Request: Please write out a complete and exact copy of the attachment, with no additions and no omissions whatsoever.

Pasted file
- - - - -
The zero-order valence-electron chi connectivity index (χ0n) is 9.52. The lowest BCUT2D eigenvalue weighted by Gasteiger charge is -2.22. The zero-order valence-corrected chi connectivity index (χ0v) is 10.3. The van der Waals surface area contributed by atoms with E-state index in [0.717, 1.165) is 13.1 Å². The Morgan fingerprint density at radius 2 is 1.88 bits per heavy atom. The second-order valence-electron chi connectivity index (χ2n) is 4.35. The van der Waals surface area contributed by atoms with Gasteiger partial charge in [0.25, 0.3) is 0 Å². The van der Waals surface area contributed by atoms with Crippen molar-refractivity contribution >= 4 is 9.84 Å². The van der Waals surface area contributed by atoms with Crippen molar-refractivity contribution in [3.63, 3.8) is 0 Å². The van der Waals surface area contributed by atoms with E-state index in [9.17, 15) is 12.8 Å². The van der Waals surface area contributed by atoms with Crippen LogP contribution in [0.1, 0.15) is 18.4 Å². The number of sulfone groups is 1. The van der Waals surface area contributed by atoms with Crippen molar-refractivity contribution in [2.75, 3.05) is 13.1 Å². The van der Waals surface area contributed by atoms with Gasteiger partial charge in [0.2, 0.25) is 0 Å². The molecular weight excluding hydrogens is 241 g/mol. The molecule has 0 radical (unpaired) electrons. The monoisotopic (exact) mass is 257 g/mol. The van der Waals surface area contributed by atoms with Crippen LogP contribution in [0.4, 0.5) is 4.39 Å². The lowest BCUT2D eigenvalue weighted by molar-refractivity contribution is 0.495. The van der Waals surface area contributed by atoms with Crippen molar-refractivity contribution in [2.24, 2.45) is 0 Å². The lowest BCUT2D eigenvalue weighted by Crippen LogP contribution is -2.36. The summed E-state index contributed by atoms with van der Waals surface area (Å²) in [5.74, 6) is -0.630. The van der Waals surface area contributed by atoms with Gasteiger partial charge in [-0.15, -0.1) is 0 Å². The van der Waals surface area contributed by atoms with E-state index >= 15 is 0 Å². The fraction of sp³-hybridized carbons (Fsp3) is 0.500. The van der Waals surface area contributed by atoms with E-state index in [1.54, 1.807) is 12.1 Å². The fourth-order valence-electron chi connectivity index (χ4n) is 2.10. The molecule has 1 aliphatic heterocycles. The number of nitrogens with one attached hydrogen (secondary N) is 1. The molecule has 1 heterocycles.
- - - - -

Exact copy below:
The zero-order valence-electron chi connectivity index (χ0n) is 9.52. The lowest BCUT2D eigenvalue weighted by Gasteiger charge is -2.22. The zero-order valence-corrected chi connectivity index (χ0v) is 10.3. The van der Waals surface area contributed by atoms with E-state index in [0.717, 1.165) is 13.1 Å². The Morgan fingerprint density at radius 2 is 1.88 bits per heavy atom. The second-order valence-electron chi connectivity index (χ2n) is 4.35. The van der Waals surface area contributed by atoms with Gasteiger partial charge in [0.25, 0.3) is 0 Å². The van der Waals surface area contributed by atoms with Crippen molar-refractivity contribution >= 4 is 9.84 Å². The van der Waals surface area contributed by atoms with Crippen molar-refractivity contribution in [3.63, 3.8) is 0 Å². The van der Waals surface area contributed by atoms with E-state index in [9.17, 15) is 12.8 Å². The van der Waals surface area contributed by atoms with Crippen LogP contribution in [0.1, 0.15) is 18.4 Å². The number of sulfone groups is 1. The van der Waals surface area contributed by atoms with Crippen molar-refractivity contribution in [2.75, 3.05) is 13.1 Å². The van der Waals surface area contributed by atoms with Gasteiger partial charge in [0.2, 0.25) is 0 Å². The molecular weight excluding hydrogens is 241 g/mol. The molecule has 0 radical (unpaired) electrons. The monoisotopic (exact) mass is 257 g/mol. The van der Waals surface area contributed by atoms with Crippen LogP contribution in [0.4, 0.5) is 4.39 Å². The lowest BCUT2D eigenvalue weighted by molar-refractivity contribution is 0.495. The van der Waals surface area contributed by atoms with Crippen molar-refractivity contribution in [2.24, 2.45) is 0 Å². The lowest BCUT2D eigenvalue weighted by Crippen LogP contribution is -2.36. The summed E-state index contributed by atoms with van der Waals surface area (Å²) in [5.74, 6) is -0.630. The van der Waals surface area contributed by atoms with Gasteiger partial charge in [-0.15, -0.1) is 0 Å². The van der Waals surface area contributed by atoms with E-state index >= 15 is 0 Å². The fraction of sp³-hybridized carbons (Fsp3) is 0.500. The van der Waals surface area contributed by atoms with E-state index in [1.54, 1.807) is 12.1 Å². The fourth-order valence-electron chi connectivity index (χ4n) is 2.10. The molecule has 1 aliphatic heterocycles. The number of nitrogens with one attached hydrogen (secondary N) is 1. The molecule has 1 heterocycles.